In a new study, researchers have identified a gene variant that suppresses the desire to drink alcohol, potentially this “alcohol gene” can lead to new forms of treating alcoholism.
Conducted by the University of Texas Southwestern Medical Center in collaboration with European colleagues, scientists performed the largest genome-wide association study on the link between genetics and alcohol, using data from nearly four dozen other studies involving a total of 105,000 light and heavy social drinkers who provided DNA samples and answered questions on their drinking habits.
The study compared genetic information of those classified for the purposes of the study as heavy drinkers (defined as having more than 21 drinks per week for men and 14 drinks per week for women) with those classified as light drinkers (14 drinks or less for men and seven or less for women). Researchers found a significant link between the expression of a variant of one gene known as beta-Klotho in 40 per cent of the subjects and a decreased desire to drink alcohol.
“There was a clear variation in this one gene in the people who liked to drink more versus less in the gene beta-Klotho,” says Dr. David Mangelsdorf, Chair of Pharmacology at UT Southwestern and co-author of the study, published in the Proceedings of the National Academy of Sciences (PNAS).
Addiction to alcohol and drugs is influenced in a variety of ways by environmental and cultural as well as genetic factors, and while research has shown that drinking and drinking habits are hereditary in nature, science had up until this point been unable to isolate many specific genes that are strongly associated with alcohol consumption. The new results could pave the way for novel drug-based approaches to curbing the desire to drink.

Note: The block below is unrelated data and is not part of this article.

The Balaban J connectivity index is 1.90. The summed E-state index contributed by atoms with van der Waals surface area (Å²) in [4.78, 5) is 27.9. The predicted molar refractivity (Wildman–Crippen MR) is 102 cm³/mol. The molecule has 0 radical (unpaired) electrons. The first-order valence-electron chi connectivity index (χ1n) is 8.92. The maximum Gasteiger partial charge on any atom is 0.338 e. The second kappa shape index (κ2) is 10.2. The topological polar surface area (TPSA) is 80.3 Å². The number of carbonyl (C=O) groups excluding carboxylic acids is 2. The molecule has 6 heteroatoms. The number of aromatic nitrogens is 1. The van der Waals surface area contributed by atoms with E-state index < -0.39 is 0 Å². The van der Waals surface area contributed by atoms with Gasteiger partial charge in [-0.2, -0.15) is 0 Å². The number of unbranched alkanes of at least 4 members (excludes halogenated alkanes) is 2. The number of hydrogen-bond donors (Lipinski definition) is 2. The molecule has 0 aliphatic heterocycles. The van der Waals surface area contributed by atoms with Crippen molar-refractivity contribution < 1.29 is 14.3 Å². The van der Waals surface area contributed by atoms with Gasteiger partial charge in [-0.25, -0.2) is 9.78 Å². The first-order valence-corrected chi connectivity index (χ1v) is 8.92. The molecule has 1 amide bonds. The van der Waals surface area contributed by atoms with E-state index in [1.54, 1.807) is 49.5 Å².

Research has shown that beta-Klotho works in the brain and spinal cord by forming a receptor complex for a hormone produced in the liver called FGF21, which once transported to the brain seems to suppress the preference for alcohol. Experimenting on mice, the UT Southwestern team found that mice genetically altered to be unable to produce beta-Klotho would always prefer alcohol to water, even when they were administered the hormone FGF21, thus showing that without beta-Klotho, the hormone cannot do the job of suppressing the desire for alcohol.
“This is a hormone with some remarkable pharmacologic effects,” Dr. Mangelsdorf said. “The current study suggests that the FGF21-β-Klotho pathway regulates alcohol consumption in humans and seems to point to a mechanism that we might be able to influence in order to reduce alcohol intake.”
Claims have been made over the years about the supposed health benefits of social drinking, such as an apparent decrease in the risk of heart disease, yet these may be overstated, at least according to research conducted at the University of Victoria’s Centre for Addictions Research in Victoria, BC. Researchers reviewed previous published studies on alcohol and mortality covering nearly four million people in total and found that studies which compared the health of abstainers to social drinkers often erroneously included former drinkers who quit drinking for health reasons in the non-drinking group, thus potentially skewing the results in favour of the light drinkers.
Study author Tim Stockwell of the University of Victoria says the results do not support the idea that light drinking will positively impact health and longevity. “We should drink alcohol for pleasure,” Stockwell says in conversation with the CBC. “But if you think it’s for your health, you’re deluding yourself.”
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